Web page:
[6] Use osql or sqlcmd to try " osql /S<remoteserver> /E" or "osql /S<remoteserver>\<Instancename> /E" see whether connection works.

[7] Check your client connection string syntax: a. do you specify correct remote server name? b. do you specify correct instance name? if remote sql is default instance, you just need to specify remote server machine name, otherwise, you need to specify " <remoteserver>\<instancename>" c. do you  spcify tcp port or pipe name in your connection string, if so, double check the port and pipe name are the one server is listening on, otherwise, remove it.

[8] If your client app connect to remote server using server alias name, a. if you are using MDAC, try "cliconfg.exe", in "Alias" Tab, check whether you specify any alias in which the tcp port or the pipe name should be the one remote server is listening on; b. if you are using SQL Native Client, go to SQL Server Configuration Manager, check "Aliases" configuration.

If you are sure the network protocol configuration for remote connection are all correct by going through above checklist, and still face specific problem, pleas refer following blog that give troubleshooting tips based on concrete error message:

http://blogs.msdn.com/sql_protocols/archive/2005/10/22/483684.aspx

http://blogs.msdn.com/sql_protocols/archive/2005/10/29/486861.aspx

http://blogs.msdn.com/sql_protocols/archive/2005/12/22/506607.aspx

http://blogs.msdn.com/sql_protocols/archive/2006/03/23/558651.aspx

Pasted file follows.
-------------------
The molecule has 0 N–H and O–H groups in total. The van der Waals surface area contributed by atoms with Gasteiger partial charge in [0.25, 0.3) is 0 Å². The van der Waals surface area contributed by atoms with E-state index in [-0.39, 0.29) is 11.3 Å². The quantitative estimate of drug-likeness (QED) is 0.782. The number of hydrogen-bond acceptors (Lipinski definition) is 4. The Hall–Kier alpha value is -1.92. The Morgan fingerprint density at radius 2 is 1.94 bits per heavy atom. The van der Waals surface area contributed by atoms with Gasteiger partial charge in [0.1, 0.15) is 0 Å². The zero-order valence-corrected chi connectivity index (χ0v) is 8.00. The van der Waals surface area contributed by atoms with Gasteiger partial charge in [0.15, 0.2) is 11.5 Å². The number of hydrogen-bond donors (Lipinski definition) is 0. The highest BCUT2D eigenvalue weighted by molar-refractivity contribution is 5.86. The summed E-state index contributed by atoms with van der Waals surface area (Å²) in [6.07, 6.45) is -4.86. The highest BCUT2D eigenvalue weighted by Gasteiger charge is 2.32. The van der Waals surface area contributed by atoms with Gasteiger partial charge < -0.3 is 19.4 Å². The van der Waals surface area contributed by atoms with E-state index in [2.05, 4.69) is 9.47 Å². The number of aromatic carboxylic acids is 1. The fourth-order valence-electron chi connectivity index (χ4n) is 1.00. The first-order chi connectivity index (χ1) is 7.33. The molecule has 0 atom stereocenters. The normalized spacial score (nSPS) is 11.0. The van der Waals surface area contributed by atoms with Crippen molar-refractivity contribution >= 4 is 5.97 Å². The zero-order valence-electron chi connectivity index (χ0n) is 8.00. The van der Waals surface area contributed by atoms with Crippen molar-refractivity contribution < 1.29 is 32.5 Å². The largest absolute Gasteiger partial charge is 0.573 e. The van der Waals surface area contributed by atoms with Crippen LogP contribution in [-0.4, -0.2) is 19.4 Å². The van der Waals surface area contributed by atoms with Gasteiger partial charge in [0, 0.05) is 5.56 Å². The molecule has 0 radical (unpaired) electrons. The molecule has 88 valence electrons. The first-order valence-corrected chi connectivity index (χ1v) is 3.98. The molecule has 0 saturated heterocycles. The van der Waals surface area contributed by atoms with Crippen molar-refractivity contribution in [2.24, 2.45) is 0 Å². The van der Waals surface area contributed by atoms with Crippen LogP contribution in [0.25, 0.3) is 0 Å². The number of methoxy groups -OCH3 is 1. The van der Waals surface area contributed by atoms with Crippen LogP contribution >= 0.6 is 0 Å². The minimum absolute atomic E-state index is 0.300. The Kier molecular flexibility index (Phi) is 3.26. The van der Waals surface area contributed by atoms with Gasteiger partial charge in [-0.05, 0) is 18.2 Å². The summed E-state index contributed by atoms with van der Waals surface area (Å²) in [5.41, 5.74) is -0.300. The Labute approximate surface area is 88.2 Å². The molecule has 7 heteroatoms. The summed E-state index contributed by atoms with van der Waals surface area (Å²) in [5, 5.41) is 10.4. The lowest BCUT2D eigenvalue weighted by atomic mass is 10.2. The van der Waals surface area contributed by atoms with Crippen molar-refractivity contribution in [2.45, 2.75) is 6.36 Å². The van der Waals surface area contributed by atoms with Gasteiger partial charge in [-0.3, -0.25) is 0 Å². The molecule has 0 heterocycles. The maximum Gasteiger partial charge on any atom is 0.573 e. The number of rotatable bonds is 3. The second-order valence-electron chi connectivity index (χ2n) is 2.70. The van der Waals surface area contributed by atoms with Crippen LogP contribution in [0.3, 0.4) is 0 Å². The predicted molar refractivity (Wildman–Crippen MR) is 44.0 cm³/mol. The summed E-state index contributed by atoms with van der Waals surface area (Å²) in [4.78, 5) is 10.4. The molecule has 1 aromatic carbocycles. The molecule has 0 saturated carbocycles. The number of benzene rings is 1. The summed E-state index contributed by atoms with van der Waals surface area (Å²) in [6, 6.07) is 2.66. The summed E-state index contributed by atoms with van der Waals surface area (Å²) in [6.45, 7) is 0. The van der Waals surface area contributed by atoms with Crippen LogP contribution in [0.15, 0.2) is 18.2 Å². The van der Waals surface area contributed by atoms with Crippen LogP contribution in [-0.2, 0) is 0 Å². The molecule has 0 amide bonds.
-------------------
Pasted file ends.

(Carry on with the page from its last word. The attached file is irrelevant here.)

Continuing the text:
MING LU

SQL Server Protocols

Disclaimer: This posting is provided "AS IS" with no warranties, and confers no rights

 

 

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  • Please add 7 and 6 and type the answer here:
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  • There is no such command as 'netstate' on windows.

  • Indeed, that is a typo in the article. It should read "netstat". Thanks for catching it!

  • While connecting to the server Database Engine tab is not enabled. i cant able to connect with other sever.

  • Hi, thanks, it helped me. Martin

  • Thank you very much for the concise background and comprehensive step-by-step troubleshooting advice.  Much appreciated!

  • i have sql server express 2008 on windows server 2008 the port which server listen to is 1433 and the server name lets say is server2893. i made a database and i'm using plesk 9.5

    the information of the data base is

    DBName : test_DB

    user : dbtestUser

    pass : visitpassw00rD

    ---------------

    now tell me wht i should put as username, password and server name =/ whtever i try is nt working

  • Hi,

    My problem trying to connect to a SQL Server 2008 remotely. I made a connection to the same server in other networks but in the one at home I recieve "Error: 26 – Error Locating Server/Instance" from the management studio.